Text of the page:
The Dark Side of College Athletics

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Imagine a world of grueling afternoons and fatigued nights. A life dedicated to 5 a.m. wake-ups. 4-hour practices. 3-hour school days. 2-hour leg days. Hours upon hours, wasted.

This, my friends, is the life of a college athlete.

While some people have the tenacity to carve these commitments into their lives, others struggle to maintain their sanity. The life of college athletics is not the shining romanticized picture that many believe it to be. It is an enormous commitment of time, effort, and energy, both physical and mental. The unrelenting stamina to power through both athletic and academic adversity is truly astonishing.

During my stretch on the baseball team I faced an abundance of unfamiliar hardship and emotion. Whether it was the stress of striking out, fear of failing a class or the ever-looming pressure for playing time, I roamed through a life in a malaise, constantly on autopilot and numbed by overexertion. This crushing force of self-enmity weighed down on my spirit and leaked into every aspect of my being. It came to the point where I was no longer coloring the pages of my life; it was erasing me.

I would be lying if I said the life is pure misery. It’s not. There are many perks to being a college athlete and playing a sport that you love. A certain romance becomes embedded in your DNA, forging a strong attachment between the two. The life pulls you in, and you let it. But there’s a certain point where that spark fades. The spirit is exhausted and shaved down to its bones.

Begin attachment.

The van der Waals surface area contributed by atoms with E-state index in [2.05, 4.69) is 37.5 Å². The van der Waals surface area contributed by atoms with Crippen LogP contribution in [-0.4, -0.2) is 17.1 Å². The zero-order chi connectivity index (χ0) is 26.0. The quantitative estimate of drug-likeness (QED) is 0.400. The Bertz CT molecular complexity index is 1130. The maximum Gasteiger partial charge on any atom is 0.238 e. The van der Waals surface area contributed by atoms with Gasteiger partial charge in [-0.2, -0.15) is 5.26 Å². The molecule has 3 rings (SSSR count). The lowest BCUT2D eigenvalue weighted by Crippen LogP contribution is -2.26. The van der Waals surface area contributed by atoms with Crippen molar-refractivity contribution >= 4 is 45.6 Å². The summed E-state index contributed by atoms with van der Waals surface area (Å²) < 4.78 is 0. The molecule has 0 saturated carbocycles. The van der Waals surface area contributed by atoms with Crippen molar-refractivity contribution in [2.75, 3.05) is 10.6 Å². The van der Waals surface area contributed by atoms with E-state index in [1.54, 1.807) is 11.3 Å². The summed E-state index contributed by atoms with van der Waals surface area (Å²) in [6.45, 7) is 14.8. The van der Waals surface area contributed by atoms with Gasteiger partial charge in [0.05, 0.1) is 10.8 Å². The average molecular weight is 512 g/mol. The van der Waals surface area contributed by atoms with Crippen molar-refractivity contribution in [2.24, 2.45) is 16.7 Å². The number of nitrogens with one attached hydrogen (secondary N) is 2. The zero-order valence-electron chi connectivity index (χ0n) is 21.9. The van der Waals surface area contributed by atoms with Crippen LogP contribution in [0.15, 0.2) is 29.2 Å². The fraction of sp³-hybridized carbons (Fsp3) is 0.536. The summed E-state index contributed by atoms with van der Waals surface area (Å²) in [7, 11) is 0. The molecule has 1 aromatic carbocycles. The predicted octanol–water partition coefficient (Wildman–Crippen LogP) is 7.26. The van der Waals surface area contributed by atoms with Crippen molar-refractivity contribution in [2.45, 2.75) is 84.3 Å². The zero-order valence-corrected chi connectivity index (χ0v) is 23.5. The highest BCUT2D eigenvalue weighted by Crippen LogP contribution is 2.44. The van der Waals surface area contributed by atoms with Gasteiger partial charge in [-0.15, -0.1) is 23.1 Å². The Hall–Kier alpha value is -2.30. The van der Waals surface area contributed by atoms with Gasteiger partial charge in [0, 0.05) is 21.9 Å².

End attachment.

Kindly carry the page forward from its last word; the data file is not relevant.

Still, it’s tough to sever the ties with a lifestyle that has harbored so much success and exhilaration over the years. We love to play the game and experience the euphoria it provokes, but we struggle to keep it in our hearts when off the field or out of season. The obligations overwhelm and at a certain point we retire. We hang up the cleats that have clung to our feet for decades; we let ourselves color in the spaces that have been occupied for so long.

It’s an easy slip into unproductivity afterward, but you must test the field and find your own equilibrium. It could be a new commitment, organization or skill to fill the void, or it may be a life of relaxation and leisure. Whatever you choose, it must grow organically from within, to a point where you are satisfied with your station in life. Or you must change the channel.

It’s hard to let go, gazing into a silvery past and the uncertain mist of the future. But it’s time to walk a different way. One way or another, no regrets. Decide and never look back.

The coloring book of life is too momentary.

Current sophomore studying Political Economy at Georgetown University.
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